Pretty much everyone knows what menopause is and how much of a struggle it can be for many women.
However, it turns out that men go through a similar stage in their lives and medical experts want to draw more attention to it.
Apparently, “male menopause,” medically known as andropause, is a “silent epidemic” that affects those who have really low testosterone levels.
Just like in the case of women, it refers to the time in an adult man’s life when his testosterone levels crash, leading to all kinds of symptoms, some of which ruin their confidence, while others are downright debilitating such as depression, erectile dysfunctions, rapid fat gain and anxiety.
Unlike menopause, which happens really abruptly, andropause is more of a gradual change.
Urologist Dr. Bob Berookhim, shared via DailyMail.com that “In men, declining testosterone levels tend to occur slower and can present at any age, and most of them are less likely to present with sudden onset of low testosterone symptoms. I believe that the name hurts the chances for men to come in for care. The term might be considered emasculating by some, and these symptoms are often uncomfortable for them to talk about. That being said, when they do come in and I have diagnosed them I call it “Manopause” just to get a smile out of them!”
A male’s testosterone levels tend to peak at around the age of 20, after which a slow descent starts.
As soon as men hit their mid-thirties, testosterone levels start declining by 1 percent at the very least every single year that passes.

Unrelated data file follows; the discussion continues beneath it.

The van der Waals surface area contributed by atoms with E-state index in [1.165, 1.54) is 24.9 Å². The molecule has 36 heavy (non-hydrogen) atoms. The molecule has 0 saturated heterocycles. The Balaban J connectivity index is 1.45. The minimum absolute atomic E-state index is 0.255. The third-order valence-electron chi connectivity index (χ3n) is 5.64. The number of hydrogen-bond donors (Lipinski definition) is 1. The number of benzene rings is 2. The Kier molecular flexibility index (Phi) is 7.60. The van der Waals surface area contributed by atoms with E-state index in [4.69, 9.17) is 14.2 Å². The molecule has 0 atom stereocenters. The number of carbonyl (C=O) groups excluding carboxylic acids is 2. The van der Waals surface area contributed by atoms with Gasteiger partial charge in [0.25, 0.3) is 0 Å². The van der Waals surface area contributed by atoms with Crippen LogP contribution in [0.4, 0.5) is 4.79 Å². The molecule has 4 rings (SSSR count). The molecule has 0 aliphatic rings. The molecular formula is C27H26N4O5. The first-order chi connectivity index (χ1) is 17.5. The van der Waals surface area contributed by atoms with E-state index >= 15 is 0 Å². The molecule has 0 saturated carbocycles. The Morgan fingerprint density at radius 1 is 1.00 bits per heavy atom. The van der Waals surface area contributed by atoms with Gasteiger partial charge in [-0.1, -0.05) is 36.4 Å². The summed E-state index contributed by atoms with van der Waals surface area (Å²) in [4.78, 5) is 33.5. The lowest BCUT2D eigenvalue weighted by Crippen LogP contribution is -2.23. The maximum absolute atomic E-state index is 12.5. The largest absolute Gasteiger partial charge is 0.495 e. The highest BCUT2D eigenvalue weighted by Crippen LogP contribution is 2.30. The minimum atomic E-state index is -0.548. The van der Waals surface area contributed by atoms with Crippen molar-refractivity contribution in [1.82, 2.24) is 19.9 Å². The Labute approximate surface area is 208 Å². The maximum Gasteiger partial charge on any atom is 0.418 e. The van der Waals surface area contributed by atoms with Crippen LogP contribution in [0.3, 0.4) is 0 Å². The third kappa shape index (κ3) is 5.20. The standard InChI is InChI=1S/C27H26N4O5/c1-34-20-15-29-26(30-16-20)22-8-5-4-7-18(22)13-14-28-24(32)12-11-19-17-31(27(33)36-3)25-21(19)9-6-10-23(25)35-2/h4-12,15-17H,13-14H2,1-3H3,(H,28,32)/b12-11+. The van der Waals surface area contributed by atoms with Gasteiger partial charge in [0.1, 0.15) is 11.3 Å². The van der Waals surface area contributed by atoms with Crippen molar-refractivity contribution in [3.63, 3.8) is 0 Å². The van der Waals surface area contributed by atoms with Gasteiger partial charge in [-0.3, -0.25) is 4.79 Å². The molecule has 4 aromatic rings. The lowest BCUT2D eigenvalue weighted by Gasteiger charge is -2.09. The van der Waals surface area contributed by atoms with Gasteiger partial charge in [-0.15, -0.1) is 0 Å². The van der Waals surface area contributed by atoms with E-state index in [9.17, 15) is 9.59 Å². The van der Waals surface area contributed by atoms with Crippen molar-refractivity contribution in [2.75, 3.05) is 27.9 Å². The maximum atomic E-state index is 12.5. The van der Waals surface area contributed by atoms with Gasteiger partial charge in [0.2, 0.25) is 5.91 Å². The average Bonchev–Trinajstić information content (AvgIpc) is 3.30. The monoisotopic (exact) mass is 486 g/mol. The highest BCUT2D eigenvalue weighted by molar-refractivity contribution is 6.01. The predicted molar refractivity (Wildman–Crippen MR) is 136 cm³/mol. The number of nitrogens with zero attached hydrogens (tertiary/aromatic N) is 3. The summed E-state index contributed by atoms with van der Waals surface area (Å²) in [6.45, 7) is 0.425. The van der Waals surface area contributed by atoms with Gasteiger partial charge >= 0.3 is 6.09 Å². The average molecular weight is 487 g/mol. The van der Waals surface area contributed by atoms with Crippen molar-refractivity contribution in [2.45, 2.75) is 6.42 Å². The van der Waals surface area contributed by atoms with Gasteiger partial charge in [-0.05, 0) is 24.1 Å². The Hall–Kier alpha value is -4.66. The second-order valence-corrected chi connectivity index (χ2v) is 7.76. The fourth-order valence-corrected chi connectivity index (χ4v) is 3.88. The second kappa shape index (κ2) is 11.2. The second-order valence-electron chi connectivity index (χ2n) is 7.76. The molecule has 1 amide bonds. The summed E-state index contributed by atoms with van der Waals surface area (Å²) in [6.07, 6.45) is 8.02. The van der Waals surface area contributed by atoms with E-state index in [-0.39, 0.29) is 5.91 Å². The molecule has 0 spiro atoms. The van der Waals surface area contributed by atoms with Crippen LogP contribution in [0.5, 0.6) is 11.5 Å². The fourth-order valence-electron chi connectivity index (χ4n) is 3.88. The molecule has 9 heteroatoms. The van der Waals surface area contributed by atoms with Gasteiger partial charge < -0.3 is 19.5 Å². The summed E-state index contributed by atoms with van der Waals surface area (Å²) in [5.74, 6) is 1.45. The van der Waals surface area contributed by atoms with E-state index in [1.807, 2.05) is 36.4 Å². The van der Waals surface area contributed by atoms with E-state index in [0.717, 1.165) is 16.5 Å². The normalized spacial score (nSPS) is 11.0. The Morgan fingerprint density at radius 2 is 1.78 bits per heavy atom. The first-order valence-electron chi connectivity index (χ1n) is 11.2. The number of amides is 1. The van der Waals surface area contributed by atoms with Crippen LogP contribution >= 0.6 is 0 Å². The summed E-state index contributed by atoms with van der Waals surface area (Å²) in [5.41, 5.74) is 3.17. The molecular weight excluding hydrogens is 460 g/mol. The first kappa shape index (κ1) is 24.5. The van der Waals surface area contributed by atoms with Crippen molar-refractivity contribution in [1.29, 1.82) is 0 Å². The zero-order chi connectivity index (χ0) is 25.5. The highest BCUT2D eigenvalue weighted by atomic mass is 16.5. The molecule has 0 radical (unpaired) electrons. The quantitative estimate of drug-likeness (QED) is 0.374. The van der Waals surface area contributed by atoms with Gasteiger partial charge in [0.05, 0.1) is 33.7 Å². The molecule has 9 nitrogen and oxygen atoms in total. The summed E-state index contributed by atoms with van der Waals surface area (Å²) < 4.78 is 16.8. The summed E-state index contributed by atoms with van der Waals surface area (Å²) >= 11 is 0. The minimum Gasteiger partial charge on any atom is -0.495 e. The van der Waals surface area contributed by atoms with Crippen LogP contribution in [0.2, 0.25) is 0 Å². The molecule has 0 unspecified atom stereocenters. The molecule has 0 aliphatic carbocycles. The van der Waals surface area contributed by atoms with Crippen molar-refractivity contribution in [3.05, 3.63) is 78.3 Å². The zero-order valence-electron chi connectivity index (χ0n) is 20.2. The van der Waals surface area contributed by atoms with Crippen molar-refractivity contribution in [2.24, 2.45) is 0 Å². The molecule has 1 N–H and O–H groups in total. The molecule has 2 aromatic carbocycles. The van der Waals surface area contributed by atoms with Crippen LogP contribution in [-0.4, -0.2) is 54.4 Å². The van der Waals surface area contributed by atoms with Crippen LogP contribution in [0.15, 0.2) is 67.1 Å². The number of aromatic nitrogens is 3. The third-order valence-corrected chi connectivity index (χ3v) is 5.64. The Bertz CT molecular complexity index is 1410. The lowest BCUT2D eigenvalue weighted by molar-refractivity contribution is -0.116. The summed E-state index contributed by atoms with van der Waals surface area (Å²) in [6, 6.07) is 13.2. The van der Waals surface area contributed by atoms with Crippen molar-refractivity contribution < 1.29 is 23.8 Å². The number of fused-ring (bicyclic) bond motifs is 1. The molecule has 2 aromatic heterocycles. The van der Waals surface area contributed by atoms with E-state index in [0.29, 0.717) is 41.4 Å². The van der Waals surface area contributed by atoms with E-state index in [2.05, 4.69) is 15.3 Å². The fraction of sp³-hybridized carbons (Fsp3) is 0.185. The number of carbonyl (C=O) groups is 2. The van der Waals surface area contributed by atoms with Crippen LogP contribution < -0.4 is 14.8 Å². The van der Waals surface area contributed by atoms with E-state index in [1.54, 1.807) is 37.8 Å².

Urologists usually classify testosterone levels as too low when they reach under 300 nanograms per deciliter which typically happens to many men in their 40s and 50s.
The University of Wisconsin estimates that this happens to about 12 percent of those in their 50s, 19 percent of those in their 60s, 28 percent of those in their 70s and 49 percent of those in their 80s.
In addition to regulating sex drive, fat distribution, bone mass, strength, muscle mass and the production of sperm and red blood cells, it also regulates important neurological functions which is why low testosterone levels are often linked to anxiety and depression.
As mentioned before, while a woman’s menopause happens within a couple of years, in the case of men, this is a much more gradual process, this being one of the reasons why andropause is less of a focus.
“Over time our bodies will start to become less optimized and we start making less testosterone or we use it less effectively. And so that can lead to a constellation of symptoms that has colloquially been deemed male menopause.”